WASHINGTON –Members of the U.S. Helsinki Commission reacted to the recent statement by Polish Prime Minister Tusk indicating that, due to financial considerations, his government is suspending work on a draft law to provide some compensation for property wrongfully confiscated during the Nazi and Communist eras. Polish officials have indicated they may reopen work on this at a later time.
“I’m deeply dismayed by news that the Polish government is shelving work on draft legislation to provide some measure of justice to those whose property was wrongly confiscated as part of the persecutions of the Nazi and Communist periods,” said Chairman Christopher H. Smith (NJ-04). Smith chaired the Helsinki Commission’s first hearing on this issue in 1996 and sponsored a House resolution (H.Res.562) which passed in 1998. “Every major political party in Poland has supported the goal of passing a general private property compensation law. It is now time to marshal the political will to make this a reality. While this issue is exceptionally difficult for Poland due to the border changes and population movements after World War II, complexity is not an excuse for inaction – especially when it leads to injustice. I urge current the Polish Government to give justice to all those despoiled by past occupiers and governments,” Smith concluded.
Co-Chairman Benjamin L. Cardin (MD) observed that, “I am deeply disappointed that, after so many years, Poland is the only country in Central Europe which has not adopted a general private property compensation law. For most victims of wrongful property confiscation, the seizure of their homes or other real property was inextricably part of the religious or political persecution they suffered. Polish Government delay has added a layer of unfairness, especially for elderly survivor and their family members.”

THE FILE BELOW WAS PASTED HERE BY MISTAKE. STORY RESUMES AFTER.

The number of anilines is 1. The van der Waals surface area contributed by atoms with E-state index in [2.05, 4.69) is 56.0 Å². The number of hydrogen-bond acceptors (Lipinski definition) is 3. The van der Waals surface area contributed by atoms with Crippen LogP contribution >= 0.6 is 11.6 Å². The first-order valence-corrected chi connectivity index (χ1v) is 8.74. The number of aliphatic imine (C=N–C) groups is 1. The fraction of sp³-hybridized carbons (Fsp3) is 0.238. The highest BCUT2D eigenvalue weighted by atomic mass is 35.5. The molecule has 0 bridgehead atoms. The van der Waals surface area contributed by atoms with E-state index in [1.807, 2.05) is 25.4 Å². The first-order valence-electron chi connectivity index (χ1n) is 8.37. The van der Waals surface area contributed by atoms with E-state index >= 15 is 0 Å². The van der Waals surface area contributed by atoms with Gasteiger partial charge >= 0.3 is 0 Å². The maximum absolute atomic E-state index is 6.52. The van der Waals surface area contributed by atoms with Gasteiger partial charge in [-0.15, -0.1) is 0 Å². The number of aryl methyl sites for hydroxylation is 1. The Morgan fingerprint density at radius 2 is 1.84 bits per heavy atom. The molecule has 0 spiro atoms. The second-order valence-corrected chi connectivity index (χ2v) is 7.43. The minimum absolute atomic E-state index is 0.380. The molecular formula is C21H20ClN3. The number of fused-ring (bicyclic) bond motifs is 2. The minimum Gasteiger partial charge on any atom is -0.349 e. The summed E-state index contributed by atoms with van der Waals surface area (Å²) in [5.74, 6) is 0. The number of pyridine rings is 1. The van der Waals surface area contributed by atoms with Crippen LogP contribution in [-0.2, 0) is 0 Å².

Ranking Member Alcee L. Hastings added, “I have welcomed the steps taken by many other countries in the region to address past wrongs that have been inflicted on their citizens, and I commended Poland for the adoption of a limited property compensation law in 2005 for Poles who were originally from territory beyond the Bug River. That bill was a useful start to addressing private property claims – but it should not be the end.”
Since the fall of Communism, the Helsinki Commission has held several hearings and briefings examining post-Communist property claims issues, Commission leaders have raised these issues with Polish officials in Washington and Warsaw, and Commissioners have introduced resolutions in Congress and the OSCE Parliamentary Assembly related to past injustices.